“Why do companies with little or no real security experience think they know their environment better than anyone else? That is, because it’s ‘their”’ network, they feel best placed to identify attackers (even those with advanced techniques who hide in the normal traffic noise)?” 

It’s a good one. I’ve been working in IT for decades and I remain baffled how we lock up our houses, secure our vehicles, seal away our valuables and yet, in the corporate environment, senior executives still question the need for security expertise. Ignorance, it would appear, is bliss.

While the problem may be technological, I suspect the answer is inherently human. Back in the day, when I was an IT director for a subsidiary of Alcatel, it took a major security incident on my watch to trigger any release of monies from my superiors.

Now, I recognise that I am already looking guilty of transference — wasn’t I the person responsible for securing the network and servers? While this is true, anyone who has worked in this environment know just how complicated it can be to ask for security budget. I know I tried.

And indeed, I remember the feeling of “I told you so” even as I worked with my team to rebuild the previous day’s data sources...

One has to wonder what was going through Barry Boehm’s head when, back in 1986, he formulated what he called the ’Spiral Model’ of software development, which brought the notion of iteration into the process of delivering software to the masses.

He undoubtedly wasn’t the first to employ faster development cycles to solve software problems; however, he was key in presenting such approaches as a viable alternative to exhaustive, long-winded models such as ‘Waterfall’.

General acceptance of ‘fast’ approaches remains a challenge. They are sometimes seen as in some way casual or delivering lower quality, in the same way as people who don’t wear smart clothes might be less disciplined. There’s as much truth to either.

Indeed, Boehm himself released a book about this, in 2004: the title “Balancing Agility and Discipline: A Guide for the Perplexed” says all we need to know about the dilemma, which continues to this day.

Over the decades however, moving faster has been proven over and again as a successful business strategy. Over the past few years, attention has turned from speeding up development, to focusing on the bottlenecks caused by inefficient operations.

Having worked on both sides, I know just how hard it is even to ‘keep the lights on’ in a fast-moving technical environment. At the same time, there remains plenty of room for improvement.

Part of this comes from agreeing an approach, a mindset and a set of formalised controls across development and operations teams. Another, significant...

The use of AI, or artificial intelligence, in the medical field is an
emerging trend that promises exponential advances in the way we
diagnose and treat a multitude of health conditions. Advances in the
application of medical AI technology are occurring at a lightning pace,
with new developments rendering prior solutions obsolete in a matter
of months.

In this article, we’ll review some of the ways that AI technology is
making the healthcare field more efficient, improving the quality of
care, raising ethical concerns, and offering medical practices a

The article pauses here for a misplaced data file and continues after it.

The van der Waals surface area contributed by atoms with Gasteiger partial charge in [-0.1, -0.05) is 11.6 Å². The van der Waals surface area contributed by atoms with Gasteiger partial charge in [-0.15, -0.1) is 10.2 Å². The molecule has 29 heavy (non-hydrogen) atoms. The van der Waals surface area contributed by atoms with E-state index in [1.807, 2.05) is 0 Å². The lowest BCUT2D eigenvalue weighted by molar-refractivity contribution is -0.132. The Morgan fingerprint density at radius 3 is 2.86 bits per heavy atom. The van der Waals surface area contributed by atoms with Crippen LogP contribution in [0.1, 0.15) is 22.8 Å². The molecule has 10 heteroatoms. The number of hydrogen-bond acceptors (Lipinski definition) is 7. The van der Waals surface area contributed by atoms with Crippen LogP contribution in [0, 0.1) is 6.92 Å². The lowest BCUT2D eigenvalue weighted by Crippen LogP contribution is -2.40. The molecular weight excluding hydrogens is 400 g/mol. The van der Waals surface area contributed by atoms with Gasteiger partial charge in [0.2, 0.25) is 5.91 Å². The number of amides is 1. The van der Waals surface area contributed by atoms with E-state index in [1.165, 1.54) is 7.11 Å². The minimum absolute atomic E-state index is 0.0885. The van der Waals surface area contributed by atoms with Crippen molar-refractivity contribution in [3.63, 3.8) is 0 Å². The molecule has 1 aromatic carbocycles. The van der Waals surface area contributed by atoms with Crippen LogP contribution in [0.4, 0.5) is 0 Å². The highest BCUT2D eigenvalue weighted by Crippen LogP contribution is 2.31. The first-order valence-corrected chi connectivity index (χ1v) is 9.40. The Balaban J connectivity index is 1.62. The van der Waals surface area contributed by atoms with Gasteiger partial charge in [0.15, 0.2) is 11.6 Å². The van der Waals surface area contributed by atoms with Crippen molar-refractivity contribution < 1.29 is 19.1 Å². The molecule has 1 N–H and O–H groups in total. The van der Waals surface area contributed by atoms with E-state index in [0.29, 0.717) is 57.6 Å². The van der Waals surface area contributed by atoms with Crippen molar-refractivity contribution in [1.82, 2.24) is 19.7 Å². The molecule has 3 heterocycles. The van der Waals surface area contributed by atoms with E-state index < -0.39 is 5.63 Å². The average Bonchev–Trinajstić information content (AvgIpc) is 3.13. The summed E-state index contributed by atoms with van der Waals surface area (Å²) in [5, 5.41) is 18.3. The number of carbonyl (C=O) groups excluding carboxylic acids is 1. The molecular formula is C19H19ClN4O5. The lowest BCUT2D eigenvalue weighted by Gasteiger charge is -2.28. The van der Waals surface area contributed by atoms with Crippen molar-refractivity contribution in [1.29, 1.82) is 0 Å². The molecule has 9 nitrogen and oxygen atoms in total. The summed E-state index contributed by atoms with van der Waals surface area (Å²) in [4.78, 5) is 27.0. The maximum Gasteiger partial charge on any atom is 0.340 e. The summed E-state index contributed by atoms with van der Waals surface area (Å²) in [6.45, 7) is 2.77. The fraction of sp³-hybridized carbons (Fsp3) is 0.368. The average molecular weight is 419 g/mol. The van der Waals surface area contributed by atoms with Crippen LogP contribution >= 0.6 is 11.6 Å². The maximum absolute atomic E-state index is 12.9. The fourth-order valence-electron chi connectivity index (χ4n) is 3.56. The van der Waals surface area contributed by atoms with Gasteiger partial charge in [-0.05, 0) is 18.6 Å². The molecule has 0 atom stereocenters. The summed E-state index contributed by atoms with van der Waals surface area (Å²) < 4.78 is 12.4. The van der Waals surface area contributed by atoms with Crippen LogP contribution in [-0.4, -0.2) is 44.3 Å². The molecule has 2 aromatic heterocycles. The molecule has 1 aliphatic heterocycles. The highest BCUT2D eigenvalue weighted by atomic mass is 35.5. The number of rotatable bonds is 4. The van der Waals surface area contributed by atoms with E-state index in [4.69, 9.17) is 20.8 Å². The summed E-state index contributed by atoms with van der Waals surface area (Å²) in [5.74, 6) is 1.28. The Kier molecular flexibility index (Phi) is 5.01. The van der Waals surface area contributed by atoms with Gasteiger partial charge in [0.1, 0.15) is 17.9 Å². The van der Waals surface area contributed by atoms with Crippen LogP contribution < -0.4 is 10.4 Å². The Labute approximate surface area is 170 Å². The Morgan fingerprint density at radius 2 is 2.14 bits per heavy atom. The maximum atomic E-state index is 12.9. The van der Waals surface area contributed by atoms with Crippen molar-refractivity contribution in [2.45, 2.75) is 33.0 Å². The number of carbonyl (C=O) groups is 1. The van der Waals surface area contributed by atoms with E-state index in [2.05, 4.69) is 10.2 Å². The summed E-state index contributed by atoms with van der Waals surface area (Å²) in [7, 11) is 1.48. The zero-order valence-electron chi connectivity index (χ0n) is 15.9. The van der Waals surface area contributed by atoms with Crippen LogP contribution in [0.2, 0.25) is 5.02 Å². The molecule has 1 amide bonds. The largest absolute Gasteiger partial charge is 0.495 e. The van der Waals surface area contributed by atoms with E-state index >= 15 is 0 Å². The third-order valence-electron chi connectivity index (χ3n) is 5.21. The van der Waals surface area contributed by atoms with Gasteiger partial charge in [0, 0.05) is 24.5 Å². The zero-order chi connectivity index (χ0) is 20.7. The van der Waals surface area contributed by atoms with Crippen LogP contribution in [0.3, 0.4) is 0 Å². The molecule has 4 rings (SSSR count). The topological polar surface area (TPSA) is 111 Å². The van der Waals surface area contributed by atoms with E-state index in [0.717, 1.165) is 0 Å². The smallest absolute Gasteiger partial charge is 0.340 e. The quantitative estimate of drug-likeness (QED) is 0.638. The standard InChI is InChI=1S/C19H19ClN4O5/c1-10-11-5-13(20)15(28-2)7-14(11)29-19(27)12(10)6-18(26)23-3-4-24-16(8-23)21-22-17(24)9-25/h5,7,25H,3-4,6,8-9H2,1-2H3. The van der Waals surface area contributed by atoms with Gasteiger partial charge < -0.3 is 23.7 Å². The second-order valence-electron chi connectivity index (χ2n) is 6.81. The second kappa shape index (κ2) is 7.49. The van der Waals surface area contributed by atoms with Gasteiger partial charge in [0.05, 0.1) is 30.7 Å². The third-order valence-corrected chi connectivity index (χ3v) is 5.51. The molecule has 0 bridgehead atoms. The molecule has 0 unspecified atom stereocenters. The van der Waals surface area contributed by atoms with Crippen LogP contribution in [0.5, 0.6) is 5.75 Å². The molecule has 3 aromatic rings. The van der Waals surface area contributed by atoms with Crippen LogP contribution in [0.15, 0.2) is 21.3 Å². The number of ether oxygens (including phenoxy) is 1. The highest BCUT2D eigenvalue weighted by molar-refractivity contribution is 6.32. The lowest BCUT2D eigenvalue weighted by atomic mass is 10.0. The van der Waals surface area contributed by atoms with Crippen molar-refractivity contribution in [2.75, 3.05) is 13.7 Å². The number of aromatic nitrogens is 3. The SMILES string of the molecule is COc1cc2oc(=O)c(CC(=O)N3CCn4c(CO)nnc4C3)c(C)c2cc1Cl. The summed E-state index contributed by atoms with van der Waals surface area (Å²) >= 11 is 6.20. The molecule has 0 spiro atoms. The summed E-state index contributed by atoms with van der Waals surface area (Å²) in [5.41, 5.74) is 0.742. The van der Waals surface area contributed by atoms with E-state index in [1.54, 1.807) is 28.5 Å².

competitive advantage.

History of AI in Healthcare

As early as 1959, the medical research field has been fascinated with
the potential for the application of artificial intelligence. Early
researchers envisioned a machine that could hold a vast amount of
medical knowledge and possess the ability to provide potential
diagnoses. In the early 1980s, the emerging field of Artificial
Intelligence in Medicine (AIM) was urged on by advancements in the
storage and processing power of digital technology. Research
conducted at Rutgers, Stanford, and MIT paved the way for today’s
extensive use of AI in medicine.

Predictive Diagnoses

The use of AI allows medical teams to create diagnoses based on large
data sets. The various medical tests, and the data generated, can be
extremely complicated and extensive. AI can analyze this data in
seconds and observe statistical, as well as causal, relationships in the
data set. These correlations can be difficult or impossible for human
researchers and health professionals to identify. When the patient’s
medical condition is...

Artificial intelligence in the workplace is here to stay. However, as enterprise technologies continue to develop and evolve, we must understand how AI will affect our roles and responsibilities at work.

The unknowns about the impact of AI has led to the fear that this emerging technology could be a substitute for – or entirely eradicate – existing jobs. Depending on which stats you refer to, AI will replace over 40% of jobs by 2030, or that 165 million Americans could be out of work before 2025.

Yet it is not all doom and gloom. Given the rate of new systems, processes, and data that we’re exposed to each day, AI can deliver tangible benefits in learning our skills, habits and behaviors, upending how we use technology. When companies are spending over $3.5 trillion on IT and use an average of 831 cloud services, it’s no surprise that we forget 70% of what we learn in a day, unless we immediately apply that knowledge into
our workflows.

There are four tectonic shifts happening within businesses that are propelling the need for greater personalization and efficiency in how we use technology: